August is recognised as Psoriasis awareness month and this inflammatory systemic disease affects 4.3% of the UAE population, with almost 8,000 more are affected by it every year. While it usually strikes between the ages of 15 and 25, psoriasis can appear at any age.
Contrary to common belief, psoriasis is not just a skin disease and although the process is not fully understood, it’s thought to be related to a problem with the immune system. The immune system is your body’s defence against disease and infection, but it attacks healthy skin cells by mistake in people with psoriasis. Skin cells are normally made and replaced every 3 to 4 weeks, but in psoriasis this process only takes about 3 to 7 days. The resulting dead cells pile on top of the skin, forming lesions, which appear on your elbows, knees, scalp and lower back. These are itchy and uncomfortable and very often sore. But aside from the aesthetic impact, there can often be a psychological impact for psoriasis sufferers, with the condition taking a real toll on their self-confidence, especially as many people subscribe to the myth that it is a contagious condition. Also, worth noting is that the chemicals and cells involved in the inflammation have been found to be not only responsible for red scaly patches and plaques on the skin but also joint swellings, pain and can often associated with diabetes, heart disease, joint swellings, inflammatory bowel disease, depression and even cancer.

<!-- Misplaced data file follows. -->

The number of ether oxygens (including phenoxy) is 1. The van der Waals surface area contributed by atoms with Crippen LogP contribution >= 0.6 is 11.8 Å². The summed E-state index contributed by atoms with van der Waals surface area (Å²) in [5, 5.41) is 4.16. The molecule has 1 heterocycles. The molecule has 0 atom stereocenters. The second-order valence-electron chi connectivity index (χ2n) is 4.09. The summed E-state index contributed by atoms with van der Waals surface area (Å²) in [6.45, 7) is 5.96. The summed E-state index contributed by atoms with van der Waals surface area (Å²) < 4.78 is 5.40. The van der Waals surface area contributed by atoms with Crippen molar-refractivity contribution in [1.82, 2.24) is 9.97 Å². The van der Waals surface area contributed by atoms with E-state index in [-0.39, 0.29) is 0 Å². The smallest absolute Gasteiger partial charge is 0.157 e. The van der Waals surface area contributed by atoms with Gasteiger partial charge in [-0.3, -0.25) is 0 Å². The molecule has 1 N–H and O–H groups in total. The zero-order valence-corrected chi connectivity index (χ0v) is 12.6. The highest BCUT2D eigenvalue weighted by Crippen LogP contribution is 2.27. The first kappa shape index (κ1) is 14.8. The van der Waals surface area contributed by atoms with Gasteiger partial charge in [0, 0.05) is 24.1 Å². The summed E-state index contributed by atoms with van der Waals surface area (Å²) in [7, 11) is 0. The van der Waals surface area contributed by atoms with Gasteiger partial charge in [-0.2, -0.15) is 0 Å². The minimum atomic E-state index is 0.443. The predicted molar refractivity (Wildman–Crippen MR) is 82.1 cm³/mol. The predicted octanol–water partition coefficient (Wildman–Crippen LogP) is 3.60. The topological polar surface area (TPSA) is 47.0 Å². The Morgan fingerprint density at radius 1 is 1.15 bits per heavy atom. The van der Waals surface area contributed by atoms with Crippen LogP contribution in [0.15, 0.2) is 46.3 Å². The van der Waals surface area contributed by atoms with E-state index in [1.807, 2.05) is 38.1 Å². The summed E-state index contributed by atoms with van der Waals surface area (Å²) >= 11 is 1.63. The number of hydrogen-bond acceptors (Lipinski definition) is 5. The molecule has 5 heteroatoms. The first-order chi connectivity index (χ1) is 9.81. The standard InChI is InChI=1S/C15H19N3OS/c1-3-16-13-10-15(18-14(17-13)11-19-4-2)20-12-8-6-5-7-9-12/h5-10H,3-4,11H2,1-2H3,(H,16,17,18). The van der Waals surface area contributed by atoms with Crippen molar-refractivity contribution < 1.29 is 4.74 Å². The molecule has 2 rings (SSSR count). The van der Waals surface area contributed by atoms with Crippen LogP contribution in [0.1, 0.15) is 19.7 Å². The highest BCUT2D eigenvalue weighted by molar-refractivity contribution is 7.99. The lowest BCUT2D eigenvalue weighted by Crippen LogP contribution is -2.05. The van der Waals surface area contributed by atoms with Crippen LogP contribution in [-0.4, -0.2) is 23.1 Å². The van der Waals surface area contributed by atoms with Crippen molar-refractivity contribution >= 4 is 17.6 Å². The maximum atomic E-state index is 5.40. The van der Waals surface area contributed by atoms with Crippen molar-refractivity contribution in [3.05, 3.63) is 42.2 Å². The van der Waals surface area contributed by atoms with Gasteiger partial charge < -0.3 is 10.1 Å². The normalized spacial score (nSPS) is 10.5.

The severity of psoriasis varies greatly from person to person. For some, it’s just a minor irritation, but for others it can majorly affect their quality of life. It is agreed in the medical community that symptoms can start or become worse because of a certain event, known as a trigger. Possible triggers of psoriasis could include an injury to your skin, throat infections and using certain medicines.
There’s no cure for psoriasis, but thankfully, there has been a steady development of ground-breaking treatment options in the past twenty years, which can alleviate many of the side effects and manage the disease very effectively. A topical treatment, such as vitamin D analogues or topical corticosteroids will be the first treatment step. But if these are not effective, or your condition is more severe, a treatment called phototherapy, which exposes you skin to certain wavelengths of UV light, may be used.